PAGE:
Date of Award
Union College Only
Bachelor of Arts
saladin, western, century, man, world
The West loves Saladin. Hero of Islam, Conqueror of Jerusalem, Great Sultan, Prince of Chivalry, all these names refer to one man, Salah al-Din. Known throughout the Western world as Saladin, this Muslim ruler of the 12th century is legendary for his virtue, justice, generosity, devotion to his religion and his defense against the Crusaders. Saladin’s victory against the Franks should have led to a hatred for the man, but the Western world has fallen for this heroic figure. The legend of Saladin starts with the efforts of his Arab chroniclers, and to a certain extent, the Latin chroniclers of the Crusades. The influence of these sources led to the positive portrayal of Saladin in 14th century Italian poetry. From these poems of praise, Saladin retained his noble figure until the latter half of the twentieth century. During this time, Western scholars began to reassess the image of Saladin. No longer was Saladin a saintly hero, but an ambitious man, who abused his position as Sultan of Egypt and Syria in order to increase his own prestige. However, the Western world is not willing to give up on one of the few noble figures from the Crusading era. Through popular culture, the romantic image of Saladin endures.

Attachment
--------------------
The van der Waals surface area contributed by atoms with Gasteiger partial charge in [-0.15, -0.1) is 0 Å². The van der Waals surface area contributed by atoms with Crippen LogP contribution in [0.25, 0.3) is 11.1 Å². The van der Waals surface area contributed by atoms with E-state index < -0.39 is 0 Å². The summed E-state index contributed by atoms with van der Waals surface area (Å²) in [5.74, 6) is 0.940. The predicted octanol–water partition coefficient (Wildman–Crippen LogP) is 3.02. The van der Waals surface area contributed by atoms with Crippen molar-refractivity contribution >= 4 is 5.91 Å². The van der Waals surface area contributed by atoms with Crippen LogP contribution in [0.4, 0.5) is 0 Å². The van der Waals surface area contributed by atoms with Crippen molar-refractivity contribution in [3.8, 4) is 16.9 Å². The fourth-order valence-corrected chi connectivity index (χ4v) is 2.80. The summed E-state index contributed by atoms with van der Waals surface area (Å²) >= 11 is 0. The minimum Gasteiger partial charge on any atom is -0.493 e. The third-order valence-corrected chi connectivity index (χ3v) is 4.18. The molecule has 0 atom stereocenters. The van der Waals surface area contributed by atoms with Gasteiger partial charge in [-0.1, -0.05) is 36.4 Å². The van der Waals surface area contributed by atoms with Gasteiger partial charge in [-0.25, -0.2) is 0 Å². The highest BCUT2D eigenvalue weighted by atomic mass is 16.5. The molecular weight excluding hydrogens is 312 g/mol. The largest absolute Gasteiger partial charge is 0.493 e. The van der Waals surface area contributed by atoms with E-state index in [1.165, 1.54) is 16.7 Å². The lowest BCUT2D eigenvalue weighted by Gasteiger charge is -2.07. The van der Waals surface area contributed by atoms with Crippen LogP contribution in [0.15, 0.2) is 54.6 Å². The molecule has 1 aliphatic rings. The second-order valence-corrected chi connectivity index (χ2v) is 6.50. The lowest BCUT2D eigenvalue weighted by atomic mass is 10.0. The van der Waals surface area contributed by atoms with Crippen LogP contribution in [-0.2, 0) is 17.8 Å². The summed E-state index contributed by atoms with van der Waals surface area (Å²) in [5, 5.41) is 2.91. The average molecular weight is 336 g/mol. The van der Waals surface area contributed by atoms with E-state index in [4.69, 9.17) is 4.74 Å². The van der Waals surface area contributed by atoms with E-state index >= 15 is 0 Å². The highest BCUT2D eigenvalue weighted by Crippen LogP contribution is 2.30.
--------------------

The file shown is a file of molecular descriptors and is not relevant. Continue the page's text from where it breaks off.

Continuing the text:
Garofano, Eric J., "Saladin : sinner or saint : an examination of the sultan’s image through the ages" (2008). Honors Theses. 1465.